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ELAINE YANG



Since 2016, the Colorado Dragon Film Festival has highlighted and promoted the culture, contributions, and accomplishments of Asian and Asian Pacific American communities through film—largely due to the vision and initiative of Elaine Yang.

“Elaine spearheaded the development and implementation of the very first Colorado Dragon Boat Film Festival in 2016,” said Daranee Teng, film festival committee co-chair.

“Eight years later, the film festival continues to be the only one of its kind celebrating Asian and Asian American filmmaking and stories and Elaine continues to ensure its success as a committee co-chair.”


2023 Colorado Dragon Film Festival Committee

The film festival has exemplified themes such as: Women in Film, RepresentAsian, Celebrating Our Resilience and most recently in 2023, Celebrating Our Stories. Through the lens of cinema, artists explore with the audience the humanity and integrity of Asians and Asian Americans. The power of storytelling within film encapsulates experiences.

Yang said: “Each year, I have memories of audience members leaving the film and reliving parts of the film through dialogue with other audience members. The space for community engagement that films provide are an important vision of the Colorado Dragon Film Festival.”


Yang with her husband Charlie and daughters

Before moving to Colorado in 2012, Yang was a clinical pharmacist in North Carolina. In Colorado, she shifted gears to focusing on being a mother.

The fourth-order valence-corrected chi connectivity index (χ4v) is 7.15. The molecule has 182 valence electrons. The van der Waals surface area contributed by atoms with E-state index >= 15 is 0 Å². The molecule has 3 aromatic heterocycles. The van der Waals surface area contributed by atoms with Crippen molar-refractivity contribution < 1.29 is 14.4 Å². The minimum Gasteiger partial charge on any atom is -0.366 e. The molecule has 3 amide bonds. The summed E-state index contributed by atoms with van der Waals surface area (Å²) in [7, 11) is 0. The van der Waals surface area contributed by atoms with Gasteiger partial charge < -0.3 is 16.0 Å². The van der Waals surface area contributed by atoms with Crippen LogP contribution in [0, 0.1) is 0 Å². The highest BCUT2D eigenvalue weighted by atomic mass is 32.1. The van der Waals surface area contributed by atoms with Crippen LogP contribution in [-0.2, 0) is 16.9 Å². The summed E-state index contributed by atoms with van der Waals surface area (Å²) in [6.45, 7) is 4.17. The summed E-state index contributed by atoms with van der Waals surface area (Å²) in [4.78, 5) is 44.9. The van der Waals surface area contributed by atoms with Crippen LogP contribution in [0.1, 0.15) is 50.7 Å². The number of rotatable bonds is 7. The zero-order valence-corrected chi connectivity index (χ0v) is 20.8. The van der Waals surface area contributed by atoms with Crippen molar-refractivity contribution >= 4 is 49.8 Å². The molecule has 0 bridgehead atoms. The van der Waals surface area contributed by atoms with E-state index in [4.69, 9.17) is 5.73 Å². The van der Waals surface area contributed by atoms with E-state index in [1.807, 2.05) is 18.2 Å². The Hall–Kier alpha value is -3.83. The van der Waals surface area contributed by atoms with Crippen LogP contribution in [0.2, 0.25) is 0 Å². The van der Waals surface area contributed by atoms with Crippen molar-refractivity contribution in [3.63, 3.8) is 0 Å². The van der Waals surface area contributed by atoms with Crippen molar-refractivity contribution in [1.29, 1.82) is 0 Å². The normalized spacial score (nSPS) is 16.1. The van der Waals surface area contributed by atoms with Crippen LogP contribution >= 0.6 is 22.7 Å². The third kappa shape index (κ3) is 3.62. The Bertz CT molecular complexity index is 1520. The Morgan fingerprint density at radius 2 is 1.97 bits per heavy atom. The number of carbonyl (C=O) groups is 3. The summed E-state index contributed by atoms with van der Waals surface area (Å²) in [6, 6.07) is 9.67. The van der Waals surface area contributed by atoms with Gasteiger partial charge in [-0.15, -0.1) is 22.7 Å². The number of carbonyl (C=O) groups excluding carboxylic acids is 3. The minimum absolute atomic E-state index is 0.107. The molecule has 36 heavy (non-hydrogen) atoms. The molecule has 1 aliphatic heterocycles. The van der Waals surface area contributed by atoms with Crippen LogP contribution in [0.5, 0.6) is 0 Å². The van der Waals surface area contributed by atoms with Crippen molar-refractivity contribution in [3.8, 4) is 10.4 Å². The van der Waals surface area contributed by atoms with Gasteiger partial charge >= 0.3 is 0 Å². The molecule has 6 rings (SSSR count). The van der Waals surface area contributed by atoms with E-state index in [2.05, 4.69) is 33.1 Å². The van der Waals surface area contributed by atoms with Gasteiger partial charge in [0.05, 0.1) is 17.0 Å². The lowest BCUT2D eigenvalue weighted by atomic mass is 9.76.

“My daughters, Elise and Bea, were young at the time, six months and two years old. I ultimately had the ambition of becoming a parent and learning and sharing the enormous gift of raising a family.”

Changing career paths allowed her to explore Colorado and to find belonging within the community.

This led her to serving on the Colorado Dragon Boat board and to later join the Asian Girls Ignite (AGI) board as well.

Growing up in a small, rural town in North Carolina meant that her family was the only Asian family in town. When she attended the University of North Carolina at Chapel Hill, she was fortunate to be welcomed into the Asian Students Association.

She said: “It was only the beginning of recognizing my Asian-American identity and embracing a larger understanding of empathy. At times, I felt disconnected from my Asian Americanness.”

“Such recognition as a young adult sparked a gradual energy to seek out areas of life related to my Chinese-American identity: friendships, organizations, and community.”

This is why she has been grateful to be a part of the founding Board of Directors of Asian Girls Ignite.


Asian Girls Ignite students and leaders

AGI recognizes that AAPI youth deserve lives inclusive of positive self-belief, belonging and representation. The organization believes that every girl and storyteller is empowered and guided by the values of courage, compassion and curiosity.

“I feel extremely grateful to join AGI’s passionate team to help support Colorado AAPI girls in their self-growth and identity exploration.”

Yang currently lives in Englewood with her husband Charlie, their two daughters Elise (13) and Bea (11), and Bernedoodle, Tai. In her free time, she enjoys playing tennis, hiking, and crafting.


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